It’s a time to be celebrating with family and friends, but there is a chance that things don’t go as planned.
Research shows that there are increased cases of poisoning during the holiday season, according to the Nebraska Regional Poison Center.
They said that possible poison items can be overlooked due to the hustle of the season.
To help make the season safer, they offered tips.
Keep medications up and out of reach. Visiting relatives may bring their medications. 59,000 children go to Emergency Departments every year for poisoning and 48% of these cases involve children accessing grandparent’s medications. When visitors arrive for the holidays make sure to store their medications up and out of reach. You may want to store meds in a locked box.
Beware of small batteries and magnets that could be swallowed. Disc batteries may be found in toys, games, watches, remotes and musical greeting cards. If swallowed, they can become lodged in the throat and cause serious injury or death if not removed. Also, avoid toys that contain magnets since they may be harmful if swallowed.
Keep items that may contain alcohol out of children’s reach. Alcohol is found in holiday drinks and in gifts such as perfume and cologne. It is important to clean up immediately following all holiday parties. Remove all items that may contain alcohol and keep out of reach of small children. Remember to empty all ashtrays – only a few cigarette butts swallowed is enough to harm a child.
Lamp oil in candle lamps is frequently used this time of year. These fuels may be colored and look like pretty beverages to small children. It only takes a small amount to cause choking and a chemical pneumonia if it goes into the lung. Aroma and fragrance oils smell good and attract small children, but can also be a choking hazard and cause vomiting.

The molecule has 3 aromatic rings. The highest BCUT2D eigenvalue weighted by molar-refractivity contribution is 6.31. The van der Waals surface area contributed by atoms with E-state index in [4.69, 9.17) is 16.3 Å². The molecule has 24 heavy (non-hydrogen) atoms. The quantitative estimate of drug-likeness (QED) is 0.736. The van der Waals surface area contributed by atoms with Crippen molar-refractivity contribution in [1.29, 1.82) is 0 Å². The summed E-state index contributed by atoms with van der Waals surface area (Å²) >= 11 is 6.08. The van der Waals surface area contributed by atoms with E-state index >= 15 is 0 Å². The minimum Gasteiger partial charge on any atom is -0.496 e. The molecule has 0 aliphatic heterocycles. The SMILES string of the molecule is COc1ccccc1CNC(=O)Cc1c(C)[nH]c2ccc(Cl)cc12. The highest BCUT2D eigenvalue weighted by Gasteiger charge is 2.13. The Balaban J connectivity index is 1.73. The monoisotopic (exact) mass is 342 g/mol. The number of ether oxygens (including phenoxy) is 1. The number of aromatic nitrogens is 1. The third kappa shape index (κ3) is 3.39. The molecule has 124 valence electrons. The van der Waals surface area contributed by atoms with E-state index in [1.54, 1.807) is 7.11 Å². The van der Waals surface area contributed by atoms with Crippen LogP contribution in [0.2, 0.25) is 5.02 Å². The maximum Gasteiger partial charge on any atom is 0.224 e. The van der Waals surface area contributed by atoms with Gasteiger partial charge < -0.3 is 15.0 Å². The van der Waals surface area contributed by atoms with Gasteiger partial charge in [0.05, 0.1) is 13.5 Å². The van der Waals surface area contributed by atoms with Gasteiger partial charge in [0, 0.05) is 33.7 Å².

Keep small children and animals away from seasonal plants such as mistletoe, holly berries, yew plants and poinsettias. Poinsettias are not the fatal poison that they were once believed to be, but in large amounts can cause upset stomach.
Be mindful of holiday decorations. Tree icicles, tinsel and garland as these can be a choking hazard if swallowed. Snow sprays help with holiday décor, but the pressurized container may cause eye damage if sprayed directly in the eye. Glitter can be irritating to the eyes and lungs. Snow globes often have glitter, water and may contain glycols, but usually in low concentrations.
Remember your pets this holiday season. Chocolate, raisins, grapes and some nuts can be very toxic to animals.
To talk with a nurse or pharmacist 27/7, call 1-800-222-1222.